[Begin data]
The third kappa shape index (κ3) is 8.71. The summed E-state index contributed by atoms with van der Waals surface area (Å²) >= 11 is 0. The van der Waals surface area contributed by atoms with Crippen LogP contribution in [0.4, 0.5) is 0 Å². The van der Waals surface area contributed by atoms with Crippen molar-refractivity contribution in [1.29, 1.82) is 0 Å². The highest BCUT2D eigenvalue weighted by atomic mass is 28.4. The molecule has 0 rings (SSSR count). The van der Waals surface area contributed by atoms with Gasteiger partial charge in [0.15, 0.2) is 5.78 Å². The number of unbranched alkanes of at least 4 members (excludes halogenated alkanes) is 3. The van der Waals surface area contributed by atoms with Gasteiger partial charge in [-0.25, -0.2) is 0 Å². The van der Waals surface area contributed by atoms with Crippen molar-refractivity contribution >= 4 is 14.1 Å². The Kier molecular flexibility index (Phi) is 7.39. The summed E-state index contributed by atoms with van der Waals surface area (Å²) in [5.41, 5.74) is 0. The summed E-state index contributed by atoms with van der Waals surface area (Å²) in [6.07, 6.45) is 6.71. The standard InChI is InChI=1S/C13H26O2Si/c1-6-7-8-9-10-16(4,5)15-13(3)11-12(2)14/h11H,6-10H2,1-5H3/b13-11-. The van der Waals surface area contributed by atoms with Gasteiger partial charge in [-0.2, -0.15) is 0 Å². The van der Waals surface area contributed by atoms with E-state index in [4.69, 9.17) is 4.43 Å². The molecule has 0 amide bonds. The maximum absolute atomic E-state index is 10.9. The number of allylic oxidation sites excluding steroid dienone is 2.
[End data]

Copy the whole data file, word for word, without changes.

The third kappa shape index (κ3) is 8.71. The summed E-state index contributed by atoms with van der Waals surface area (Å²) >= 11 is 0. The van der Waals surface area contributed by atoms with Crippen LogP contribution in [0.4, 0.5) is 0 Å². The van der Waals surface area contributed by atoms with Crippen molar-refractivity contribution in [1.29, 1.82) is 0 Å². The highest BCUT2D eigenvalue weighted by atomic mass is 28.4. The molecule has 0 rings (SSSR count). The van der Waals surface area contributed by atoms with Gasteiger partial charge in [0.15, 0.2) is 5.78 Å². The number of unbranched alkanes of at least 4 members (excludes halogenated alkanes) is 3. The van der Waals surface area contributed by atoms with Gasteiger partial charge in [-0.25, -0.2) is 0 Å². The van der Waals surface area contributed by atoms with Crippen molar-refractivity contribution >= 4 is 14.1 Å². The Kier molecular flexibility index (Phi) is 7.39. The summed E-state index contributed by atoms with van der Waals surface area (Å²) in [5.41, 5.74) is 0. The summed E-state index contributed by atoms with van der Waals surface area (Å²) in [6.07, 6.45) is 6.71. The standard InChI is InChI=1S/C13H26O2Si/c1-6-7-8-9-10-16(4,5)15-13(3)11-12(2)14/h11H,6-10H2,1-5H3/b13-11-. The van der Waals surface area contributed by atoms with Gasteiger partial charge in [-0.2, -0.15) is 0 Å². The van der Waals surface area contributed by atoms with E-state index in [4.69, 9.17) is 4.43 Å². The molecule has 0 amide bonds. The maximum absolute atomic E-state index is 10.9. The number of allylic oxidation sites excluding steroid dienone is 2.